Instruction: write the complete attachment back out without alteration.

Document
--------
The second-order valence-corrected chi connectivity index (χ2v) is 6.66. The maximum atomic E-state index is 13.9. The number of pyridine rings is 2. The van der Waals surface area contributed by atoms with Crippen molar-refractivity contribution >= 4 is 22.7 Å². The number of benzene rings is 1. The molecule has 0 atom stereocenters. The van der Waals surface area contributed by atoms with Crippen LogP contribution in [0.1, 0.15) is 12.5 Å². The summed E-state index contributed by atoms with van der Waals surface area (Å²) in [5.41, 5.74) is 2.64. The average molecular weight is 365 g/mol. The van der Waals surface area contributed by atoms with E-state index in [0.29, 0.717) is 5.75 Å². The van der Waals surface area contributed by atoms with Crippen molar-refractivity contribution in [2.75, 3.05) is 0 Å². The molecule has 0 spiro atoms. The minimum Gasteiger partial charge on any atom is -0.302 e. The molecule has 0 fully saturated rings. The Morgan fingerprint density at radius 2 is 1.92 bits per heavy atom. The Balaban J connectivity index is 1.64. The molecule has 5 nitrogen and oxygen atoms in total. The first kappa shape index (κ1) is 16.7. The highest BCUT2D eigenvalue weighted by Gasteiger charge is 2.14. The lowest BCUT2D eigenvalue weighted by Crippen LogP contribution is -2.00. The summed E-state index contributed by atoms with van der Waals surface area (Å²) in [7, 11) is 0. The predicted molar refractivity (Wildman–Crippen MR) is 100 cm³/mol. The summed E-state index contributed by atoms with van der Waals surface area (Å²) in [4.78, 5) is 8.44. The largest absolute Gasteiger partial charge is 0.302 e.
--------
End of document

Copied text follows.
The second-order valence-corrected chi connectivity index (χ2v) is 6.66. The maximum atomic E-state index is 13.9. The number of pyridine rings is 2. The van der Waals surface area contributed by atoms with Crippen molar-refractivity contribution >= 4 is 22.7 Å². The number of benzene rings is 1. The molecule has 0 atom stereocenters. The van der Waals surface area contributed by atoms with Crippen LogP contribution in [0.1, 0.15) is 12.5 Å². The summed E-state index contributed by atoms with van der Waals surface area (Å²) in [5.41, 5.74) is 2.64. The average molecular weight is 365 g/mol. The van der Waals surface area contributed by atoms with E-state index in [0.29, 0.717) is 5.75 Å². The van der Waals surface area contributed by atoms with Crippen molar-refractivity contribution in [2.75, 3.05) is 0 Å². The molecule has 0 spiro atoms. The minimum Gasteiger partial charge on any atom is -0.302 e. The molecule has 0 fully saturated rings. The Morgan fingerprint density at radius 2 is 1.92 bits per heavy atom. The Balaban J connectivity index is 1.64. The molecule has 5 nitrogen and oxygen atoms in total. The first kappa shape index (κ1) is 16.7. The highest BCUT2D eigenvalue weighted by Gasteiger charge is 2.14. The lowest BCUT2D eigenvalue weighted by Crippen LogP contribution is -2.00. The summed E-state index contributed by atoms with van der Waals surface area (Å²) in [7, 11) is 0. The predicted molar refractivity (Wildman–Crippen MR) is 100 cm³/mol. The summed E-state index contributed by atoms with van der Waals surface area (Å²) in [4.78, 5) is 8.44. The largest absolute Gasteiger partial charge is 0.302 e.